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    This article was updated on January 4, 2015

    Parting is no sweet sorrow, but a painful struggle for a mom who tries to get dressed for work while her preschooler tugs at her skirt or her toddler wails and flails his arms in all his efforts to make her stay. A daily dose of guilt is a bitter pill to swallow, but something career moms are sometimes forced to contend with. Does going to work really have to be an ordeal or are there ways to make your child understand the job you need to do outside your home?

    “Mommy, don’t leave!”
    Head of Contact Center at a telecommunications company, Rachel Cachuela, says daughter Annika, now six, used to question her whenever she’d get ready for work. “When she was in nursery, she used to ask why I had to go to work and leave her,” she recalls. “Sometimes, I think about just being absent from work to be with her, but you know it’s something you have to do.” Cachuela knew her daughter was then still too young to understand why she needed to work, so she just made it a point to come home early to spend more time with Annika.

    Emergency consultant Perie Adorable-Wagan, M.D., found herself in a similar predicament when her son, Prince, now three years old, would go through bouts of crying in the mornings. “When Prince was only 18 months old, it was hard for me and Allwin to leave for work. He was always crying, naglulupasay, naghahabol talaga. It broke my heart each time we’d leave him crying and chasing after us. He couldn’t understand why we had to leave him. Sometimes, we would change clothes in the other room, because if he wakes up, he’d start clinging to us and would not allow us to put him down,” she says.



    Redirecting and transitioning
    Explaining to a child between the ages of one to three years may not be the way to go since he is not yet developmentally capable of understanding the concept of work. Redirecting his attention and transitioning may be your best alternatives, suggests Mayang Sision-Pascual, trainer/facilitator and executive coach/pastoral counselor at Integrative Learning International and Center for Family Ministry; Regeneration, Wellness and Care Foundation in Quezon City. “There is no one fool-proof way in dealing with a child’s separation anxiety. Kids deal with it differently as their temperament dictates; and temperaments could range from fearful to feisty to flexible.

    A lot of moms employ redirecting - diverting a child’s attention to a more interesting activity than seeing Mommy leave the house.”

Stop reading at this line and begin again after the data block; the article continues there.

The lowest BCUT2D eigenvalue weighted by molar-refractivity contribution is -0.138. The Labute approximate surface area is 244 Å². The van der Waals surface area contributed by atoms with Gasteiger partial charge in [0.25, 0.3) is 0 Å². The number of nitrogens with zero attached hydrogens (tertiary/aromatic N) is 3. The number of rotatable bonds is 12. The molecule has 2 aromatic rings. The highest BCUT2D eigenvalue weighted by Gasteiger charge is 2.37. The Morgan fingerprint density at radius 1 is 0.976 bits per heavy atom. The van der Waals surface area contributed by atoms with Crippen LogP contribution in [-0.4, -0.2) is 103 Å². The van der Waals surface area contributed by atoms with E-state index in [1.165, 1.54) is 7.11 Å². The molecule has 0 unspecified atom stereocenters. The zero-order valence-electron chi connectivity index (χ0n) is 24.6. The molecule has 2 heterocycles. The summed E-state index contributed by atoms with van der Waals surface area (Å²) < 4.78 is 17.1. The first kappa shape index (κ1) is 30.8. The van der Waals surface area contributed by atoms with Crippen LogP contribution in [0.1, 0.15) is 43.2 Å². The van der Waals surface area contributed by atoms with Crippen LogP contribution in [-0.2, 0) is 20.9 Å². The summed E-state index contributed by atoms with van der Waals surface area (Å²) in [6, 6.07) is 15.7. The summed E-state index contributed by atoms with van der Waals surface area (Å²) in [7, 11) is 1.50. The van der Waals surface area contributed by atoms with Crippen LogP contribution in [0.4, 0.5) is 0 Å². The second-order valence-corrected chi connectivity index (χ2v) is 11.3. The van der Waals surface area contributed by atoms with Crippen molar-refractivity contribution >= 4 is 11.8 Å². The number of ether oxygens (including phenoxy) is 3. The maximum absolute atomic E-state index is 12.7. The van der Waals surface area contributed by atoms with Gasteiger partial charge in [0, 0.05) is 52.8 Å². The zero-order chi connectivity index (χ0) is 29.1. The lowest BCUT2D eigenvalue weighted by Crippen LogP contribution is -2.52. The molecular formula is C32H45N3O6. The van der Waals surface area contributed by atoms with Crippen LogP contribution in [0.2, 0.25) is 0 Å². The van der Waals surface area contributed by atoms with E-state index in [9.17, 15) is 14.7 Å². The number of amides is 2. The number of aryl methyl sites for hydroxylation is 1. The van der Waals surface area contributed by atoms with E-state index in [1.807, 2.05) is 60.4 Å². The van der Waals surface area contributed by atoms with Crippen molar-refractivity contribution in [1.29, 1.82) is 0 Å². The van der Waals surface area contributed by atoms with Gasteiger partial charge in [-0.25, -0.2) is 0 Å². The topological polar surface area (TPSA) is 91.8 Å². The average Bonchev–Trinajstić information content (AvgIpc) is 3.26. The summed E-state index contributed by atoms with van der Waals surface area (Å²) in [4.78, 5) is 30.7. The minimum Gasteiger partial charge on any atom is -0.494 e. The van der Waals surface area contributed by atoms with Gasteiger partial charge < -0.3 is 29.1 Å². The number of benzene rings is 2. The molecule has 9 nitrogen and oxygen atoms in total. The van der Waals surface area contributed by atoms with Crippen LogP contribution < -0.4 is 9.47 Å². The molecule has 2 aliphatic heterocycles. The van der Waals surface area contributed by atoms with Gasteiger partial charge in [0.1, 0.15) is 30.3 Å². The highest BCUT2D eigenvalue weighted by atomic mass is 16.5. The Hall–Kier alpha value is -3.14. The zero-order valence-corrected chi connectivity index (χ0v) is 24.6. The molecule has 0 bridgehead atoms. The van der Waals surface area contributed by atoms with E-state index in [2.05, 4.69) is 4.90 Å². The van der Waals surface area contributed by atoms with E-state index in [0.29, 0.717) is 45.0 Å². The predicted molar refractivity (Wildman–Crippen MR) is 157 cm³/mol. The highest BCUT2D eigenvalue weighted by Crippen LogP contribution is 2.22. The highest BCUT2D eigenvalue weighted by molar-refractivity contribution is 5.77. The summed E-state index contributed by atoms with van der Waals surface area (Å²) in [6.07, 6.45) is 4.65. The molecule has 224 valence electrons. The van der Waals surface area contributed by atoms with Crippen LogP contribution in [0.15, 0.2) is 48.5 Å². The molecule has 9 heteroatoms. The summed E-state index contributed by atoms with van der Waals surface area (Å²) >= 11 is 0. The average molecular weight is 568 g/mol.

Appeasing Prince by giving him activities he enjoys was something Dr. Adorable-Wagan learned, soon enough, works. “What we did was to direct his attention to other things like turning the TV on and switching to his favorite channel. When that no longer worked, we thought of unwrapping his gifts that were unopened during his second birthday. Our yaya would bring him upstairs to open one gift a day each time my husband and I would leave. When all the gifts were opened, we thought of another strategy. We asked his yaya to bring Prince along with her while she did the grocery. It worked until he was two years and six months old. That was when the crying spells stopped,” she narrates.

    Sison-Pascual says another way to deal with your tot’s resistance is by helping him pick up on your work schedule early on. And that takes practice! “Transitioning or ‘practicing’ your child for the morning leave-takings and creating a departure ritual neutralize the anxiety-causing event for the child.” While practice may not make a perfectly tear-free tot, it helps him break in and gradually get accustomed to your routine.

    “Moms and kids can make up a communication device - hand signals and non-verbal cues that go with the speaking - that will help children to sense and figure out what will happen next, and to expect it if it’s done with consistency. You can play a particular music that signals you’re about to leave - this will help prepare him.” This aims to get your child used to hearing your voice and seeing your face at certain times of the day, Sison-Pascual explains.

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    According to Moira Bunyi, who has a Master’s Degree in Family Life and Child Development and is a preschool instructor at the Terrific Tots program at The Little Gym in Mandaluyong City, even moms who have just given birth and are planning to go back to work after the maternity leave can start practicing with their babies.

    “If you know you’re going back to work soon, you could already prepare your child a week or two before going back to work by setting up a routine. Let’s say, you have to leave at 7:45 a.m., and you get up at 6 a.m. If your child is already awake by then, spend breakfast with him and talk to him. Even if he can’t talk just yet, he’d understand by the tone of your voice and by the way you’re dressed, with your bag ready. While eating breakfast, you can say, ‘I’m going to ride the car.’ Give a narration of what’s going to happen leading up to the event that you have to leave for work.” Sison-Pascual adds, “Once you’ve established a routine of leaving and connecting and coming home, especially if you bring home interesting stuff for him, then your toddler would equate your leaving home with something he can anticipate and be happy with when you come home.” Dr. Adorable-Wagan shares that bringing home her son’s favorite pasalubong - white chocolate - is indeed a recipe for success!

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